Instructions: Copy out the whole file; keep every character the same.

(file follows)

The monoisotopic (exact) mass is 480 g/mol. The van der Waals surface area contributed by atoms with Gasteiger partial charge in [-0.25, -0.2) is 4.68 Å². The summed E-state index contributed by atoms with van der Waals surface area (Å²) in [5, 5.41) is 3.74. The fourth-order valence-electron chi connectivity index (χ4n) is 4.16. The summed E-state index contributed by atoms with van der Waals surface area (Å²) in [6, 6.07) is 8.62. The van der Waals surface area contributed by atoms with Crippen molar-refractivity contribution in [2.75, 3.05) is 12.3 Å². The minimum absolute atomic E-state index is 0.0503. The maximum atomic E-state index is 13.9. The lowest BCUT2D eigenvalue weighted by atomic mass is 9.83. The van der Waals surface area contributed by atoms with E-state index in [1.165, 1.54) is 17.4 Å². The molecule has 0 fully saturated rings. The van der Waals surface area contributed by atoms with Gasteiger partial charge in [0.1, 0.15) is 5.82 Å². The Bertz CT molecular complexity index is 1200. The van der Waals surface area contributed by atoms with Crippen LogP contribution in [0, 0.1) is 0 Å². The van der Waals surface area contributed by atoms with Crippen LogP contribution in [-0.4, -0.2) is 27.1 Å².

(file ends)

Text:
The monoisotopic (exact) mass is 480 g/mol. The van der Waals surface area contributed by atoms with Gasteiger partial charge in [-0.25, -0.2) is 4.68 Å². The summed E-state index contributed by atoms with van der Waals surface area (Å²) in [5, 5.41) is 3.74. The fourth-order valence-electron chi connectivity index (χ4n) is 4.16. The summed E-state index contributed by atoms with van der Waals surface area (Å²) in [6, 6.07) is 8.62. The van der Waals surface area contributed by atoms with Crippen molar-refractivity contribution in [2.75, 3.05) is 12.3 Å². The minimum absolute atomic E-state index is 0.0503. The maximum atomic E-state index is 13.9. The lowest BCUT2D eigenvalue weighted by atomic mass is 9.83. The van der Waals surface area contributed by atoms with E-state index in [1.165, 1.54) is 17.4 Å². The molecule has 0 fully saturated rings. The van der Waals surface area contributed by atoms with Gasteiger partial charge in [0.1, 0.15) is 5.82 Å². The Bertz CT molecular complexity index is 1200. The van der Waals surface area contributed by atoms with Crippen LogP contribution in [0, 0.1) is 0 Å². The van der Waals surface area contributed by atoms with Crippen LogP contribution in [-0.4, -0.2) is 27.1 Å².